The enemy of rest

From Return to Your Rest: A Spirit-to-spirit Journey

Return to Your RestThe enemy of rest is not busyness alone. According to Hebrews 3:18-19, the prime enemy of rest is unbelief.

Typically, this unbelief surfaces when a situation we face triggers turmoil in our soul – and instead of acknowledging our feelings, desires and thoughts, and submitting them to God, we take matters into our own hands. We let our inner disquiet drive us.

Yet …

The absence of rest kills. It reduces our minds to mush. It opens our bodies to disease. It replaces vitality with stupor and a crazed, mechanical running to keep up.

In spite of all that constantly fights against it, may the Lord bless us with grace to return to our rest.

Adapted from Return to Your Rest: A Spirit-to-spirit Journey, © 2016 Deborah P. Brunt

Get Key Truths by email

Time out

From the Key Truths e-column titled, “Time Out”

where you think you cannot goWhen God says something once, it’s important. When he says something three times in a row, he’s highlighting, underlining and urging us to listen. Hebrews 3-4 reminds us three times in 20 verses that the Holy Spirit says: “Today, if you hear his voice, do not harden your hearts” (Heb. 3:7, 15; 4:7).

The inspired writer of Psalm 95 said it first: “He is our God … Today, if only you would hear his voice, do not harden your hearts” (vv. 7-8).

Several thousand years later, we’re still reading: “Today, if you hear his voice, do not harden your hearts.”

But what does God the Spirit keep urging us to hear? What does he keep warning us not to harden our hearts about? The surprising answer is rest. Ten times, Hebrews 3-4 mentions “rest.” Again and again, the inspired writer urges us not to do what the wilderness generation of Israelites did, not to forfeit rest.

Leaving Egypt, the Israelites resisted resting at the times their Lord designated as Sabbath. Further, they failed even to realize: Sabbath is also a place. At Sinai, the Lord referred to both aspects of Sabbath – the land he was giving his people and the Time Out with him wherever he led – when he promised, “My Presence will go with you, and I will give you rest” (Ex. 33:14).

Camped just outside the promised resting place, the Exodus generation decided they didn’t have the wherewithal to take the land. Hardening their hearts, they did not enter their rest.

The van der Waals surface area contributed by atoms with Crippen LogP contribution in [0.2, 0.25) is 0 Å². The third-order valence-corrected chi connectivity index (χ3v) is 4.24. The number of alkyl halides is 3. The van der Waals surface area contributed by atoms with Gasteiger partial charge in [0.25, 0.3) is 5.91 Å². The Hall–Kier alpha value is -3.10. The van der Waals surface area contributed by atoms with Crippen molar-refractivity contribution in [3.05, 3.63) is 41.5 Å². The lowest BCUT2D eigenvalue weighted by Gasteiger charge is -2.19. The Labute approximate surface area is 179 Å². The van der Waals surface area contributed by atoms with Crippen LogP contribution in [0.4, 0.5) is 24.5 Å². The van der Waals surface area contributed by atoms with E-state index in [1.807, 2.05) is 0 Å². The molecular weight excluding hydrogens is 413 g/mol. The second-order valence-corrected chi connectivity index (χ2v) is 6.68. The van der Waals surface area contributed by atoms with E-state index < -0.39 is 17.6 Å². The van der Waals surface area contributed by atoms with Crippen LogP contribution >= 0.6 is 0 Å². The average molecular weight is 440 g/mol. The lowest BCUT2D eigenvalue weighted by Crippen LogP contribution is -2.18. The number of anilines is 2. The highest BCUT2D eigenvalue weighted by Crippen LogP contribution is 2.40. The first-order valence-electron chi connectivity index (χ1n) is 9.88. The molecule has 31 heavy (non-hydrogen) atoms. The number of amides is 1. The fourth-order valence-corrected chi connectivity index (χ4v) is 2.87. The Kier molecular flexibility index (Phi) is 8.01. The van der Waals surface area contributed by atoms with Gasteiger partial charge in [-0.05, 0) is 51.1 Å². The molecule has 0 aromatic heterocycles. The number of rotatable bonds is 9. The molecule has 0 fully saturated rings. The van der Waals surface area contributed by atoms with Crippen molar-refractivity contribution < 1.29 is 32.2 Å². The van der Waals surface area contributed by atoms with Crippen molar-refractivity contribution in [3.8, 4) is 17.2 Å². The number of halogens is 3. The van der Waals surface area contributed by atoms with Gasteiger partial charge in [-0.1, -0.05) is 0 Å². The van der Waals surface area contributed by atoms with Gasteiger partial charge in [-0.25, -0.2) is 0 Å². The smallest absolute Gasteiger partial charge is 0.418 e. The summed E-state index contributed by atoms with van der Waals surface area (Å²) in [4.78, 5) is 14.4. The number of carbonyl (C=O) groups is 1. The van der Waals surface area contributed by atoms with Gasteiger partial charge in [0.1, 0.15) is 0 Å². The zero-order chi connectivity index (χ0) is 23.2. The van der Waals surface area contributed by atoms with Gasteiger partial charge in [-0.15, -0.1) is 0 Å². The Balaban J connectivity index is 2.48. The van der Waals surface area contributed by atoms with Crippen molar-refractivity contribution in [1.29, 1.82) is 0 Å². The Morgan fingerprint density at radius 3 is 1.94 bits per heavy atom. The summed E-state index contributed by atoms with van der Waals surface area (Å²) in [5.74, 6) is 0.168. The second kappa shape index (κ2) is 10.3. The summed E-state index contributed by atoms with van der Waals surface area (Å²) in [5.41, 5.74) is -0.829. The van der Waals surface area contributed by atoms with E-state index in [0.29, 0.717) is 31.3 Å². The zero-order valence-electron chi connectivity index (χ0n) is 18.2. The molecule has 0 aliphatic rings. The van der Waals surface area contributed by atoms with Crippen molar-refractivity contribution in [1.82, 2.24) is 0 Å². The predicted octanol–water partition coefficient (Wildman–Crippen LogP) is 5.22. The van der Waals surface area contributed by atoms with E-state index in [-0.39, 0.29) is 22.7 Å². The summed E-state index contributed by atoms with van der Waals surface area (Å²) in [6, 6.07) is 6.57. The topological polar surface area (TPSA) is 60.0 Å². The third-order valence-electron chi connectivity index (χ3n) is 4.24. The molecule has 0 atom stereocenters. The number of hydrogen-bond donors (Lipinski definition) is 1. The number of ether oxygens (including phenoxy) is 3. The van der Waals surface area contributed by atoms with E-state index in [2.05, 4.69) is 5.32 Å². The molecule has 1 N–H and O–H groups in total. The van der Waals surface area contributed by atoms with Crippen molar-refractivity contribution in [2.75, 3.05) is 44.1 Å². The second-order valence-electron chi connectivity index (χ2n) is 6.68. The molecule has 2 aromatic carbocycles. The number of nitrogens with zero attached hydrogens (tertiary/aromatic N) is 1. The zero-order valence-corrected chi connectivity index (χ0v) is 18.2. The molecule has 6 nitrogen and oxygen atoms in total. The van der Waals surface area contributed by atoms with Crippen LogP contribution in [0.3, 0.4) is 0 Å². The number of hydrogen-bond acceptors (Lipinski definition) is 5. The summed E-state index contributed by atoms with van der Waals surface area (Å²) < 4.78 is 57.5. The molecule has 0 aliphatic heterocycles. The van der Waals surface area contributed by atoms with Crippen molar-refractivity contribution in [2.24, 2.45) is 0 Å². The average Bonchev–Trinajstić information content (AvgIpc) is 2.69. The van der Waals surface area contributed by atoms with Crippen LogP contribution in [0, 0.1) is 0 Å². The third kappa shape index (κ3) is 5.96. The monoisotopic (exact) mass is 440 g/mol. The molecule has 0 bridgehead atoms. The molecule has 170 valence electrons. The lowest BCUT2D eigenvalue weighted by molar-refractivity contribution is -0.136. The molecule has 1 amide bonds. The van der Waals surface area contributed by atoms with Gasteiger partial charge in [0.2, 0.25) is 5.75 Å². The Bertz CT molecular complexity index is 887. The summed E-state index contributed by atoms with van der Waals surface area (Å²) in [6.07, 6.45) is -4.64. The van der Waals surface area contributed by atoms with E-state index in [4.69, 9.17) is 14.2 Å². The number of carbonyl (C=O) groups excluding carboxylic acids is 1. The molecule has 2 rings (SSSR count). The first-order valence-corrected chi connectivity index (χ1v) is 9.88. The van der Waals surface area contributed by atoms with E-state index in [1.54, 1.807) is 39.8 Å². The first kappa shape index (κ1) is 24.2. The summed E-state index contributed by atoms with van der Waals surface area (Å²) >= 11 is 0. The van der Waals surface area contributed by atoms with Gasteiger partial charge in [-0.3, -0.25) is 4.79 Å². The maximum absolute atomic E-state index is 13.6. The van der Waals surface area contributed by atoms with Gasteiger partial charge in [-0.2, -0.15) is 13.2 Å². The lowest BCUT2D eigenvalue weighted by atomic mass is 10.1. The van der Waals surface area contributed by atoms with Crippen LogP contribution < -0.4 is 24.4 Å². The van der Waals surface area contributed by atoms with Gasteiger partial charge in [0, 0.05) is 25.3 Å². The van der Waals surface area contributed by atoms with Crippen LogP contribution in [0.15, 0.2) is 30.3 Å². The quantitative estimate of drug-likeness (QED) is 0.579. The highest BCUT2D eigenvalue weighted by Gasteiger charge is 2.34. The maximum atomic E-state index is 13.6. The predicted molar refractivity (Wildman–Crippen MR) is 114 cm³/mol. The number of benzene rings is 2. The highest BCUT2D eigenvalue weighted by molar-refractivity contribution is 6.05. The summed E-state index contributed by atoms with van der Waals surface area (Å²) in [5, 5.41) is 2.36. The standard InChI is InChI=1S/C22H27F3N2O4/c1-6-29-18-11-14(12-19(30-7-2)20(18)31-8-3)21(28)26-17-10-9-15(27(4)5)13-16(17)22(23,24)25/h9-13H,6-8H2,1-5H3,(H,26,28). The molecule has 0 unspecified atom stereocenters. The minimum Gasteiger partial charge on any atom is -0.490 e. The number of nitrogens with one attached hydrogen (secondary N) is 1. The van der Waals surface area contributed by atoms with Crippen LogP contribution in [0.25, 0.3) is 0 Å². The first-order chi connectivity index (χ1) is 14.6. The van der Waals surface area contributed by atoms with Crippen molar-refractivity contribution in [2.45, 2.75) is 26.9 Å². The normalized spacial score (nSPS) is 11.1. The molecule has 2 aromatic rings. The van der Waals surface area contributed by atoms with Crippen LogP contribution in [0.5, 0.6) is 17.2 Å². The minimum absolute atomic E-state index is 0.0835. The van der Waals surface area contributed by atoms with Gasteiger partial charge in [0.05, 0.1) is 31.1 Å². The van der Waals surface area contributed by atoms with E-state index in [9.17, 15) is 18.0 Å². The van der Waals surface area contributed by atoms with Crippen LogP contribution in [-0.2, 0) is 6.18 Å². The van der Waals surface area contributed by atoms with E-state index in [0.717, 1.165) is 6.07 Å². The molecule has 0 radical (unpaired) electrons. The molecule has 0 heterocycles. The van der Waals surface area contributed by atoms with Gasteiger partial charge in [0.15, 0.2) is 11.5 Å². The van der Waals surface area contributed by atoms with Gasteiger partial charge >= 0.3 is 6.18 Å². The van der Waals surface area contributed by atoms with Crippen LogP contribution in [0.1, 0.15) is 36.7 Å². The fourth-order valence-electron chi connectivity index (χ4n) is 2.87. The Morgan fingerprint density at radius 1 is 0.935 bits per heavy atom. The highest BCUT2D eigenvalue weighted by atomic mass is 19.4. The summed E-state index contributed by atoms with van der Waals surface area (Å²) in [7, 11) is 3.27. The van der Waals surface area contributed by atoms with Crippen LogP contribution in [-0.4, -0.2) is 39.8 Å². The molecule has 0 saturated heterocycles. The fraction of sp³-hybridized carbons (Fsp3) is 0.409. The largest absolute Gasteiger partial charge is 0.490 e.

Hebrews 3:19 says, “So we see that they were not able to enter, because of their unbelief.” As a result of refusing rest, they spent the remainder of their lives wandering aimlessly, bickering angrily, dying slowly. Like a person on an endless treadmill, they took a lot of steps – and went nowhere.

Equally tragic, later generations of Israelites hardened their hearts in a similar way. Hundreds of years after Moses’ death, Isaiah cried:

This is what the Sovereign Lord, the Holy One of Israel, says: “In repentance and rest is your salvation, in quietness and trust is your strength, but you would have none of it” (Isa. 30:15).

In yet another generation, the prophet Jeremiah declared:

This is what the Lord says: “Stand at the crossroads and look; ask for the ancient paths, ask where the good way is, and walk in it, and you will find rest for your souls. But you said, ‘We will not walk in it’” (Jer. 6:16).

Again and again, God’s people hardened their hearts and rejected rest. No wonder the writer of Hebrews warns us so strongly against doing the same thing. No wonder Hebrews 4:11 urges:

“Let us, therefore, make every effort to enter that rest, so that no one will perish by following their example of disobedience” (Heb. 4:11).

Entering rest

It’s hard to dismiss the compelling testimony within us: Nonstop busyness kills. It reduces our minds to mush. It opens our bodies to disease. It replaces vitality with stupor and a crazed, mechanical running to keep up.

It’s hard to dismiss the compelling testimony of Scripture: God calls his people in every generation to “make every effort to enter” a Sabbath-like rest.

returning to rest

Make every effort to enter a Sabbath-like rest

In God’s economy, Time Out isn’t a punishment. It’s a blessing and a gift. Receiving the gift requires pressing in to go where you haven’t believed it possible to go. Regularly, intentionally, you punctuate periods of purposeful labor with a short pause, an interval of silence, a real rest.

Read more about Time Out.

Check out Deborah’s book, Return to Your Rest: A Spirit-to-spirit Journey.

© 2013 Deborah P. Brunt. All rights reserved.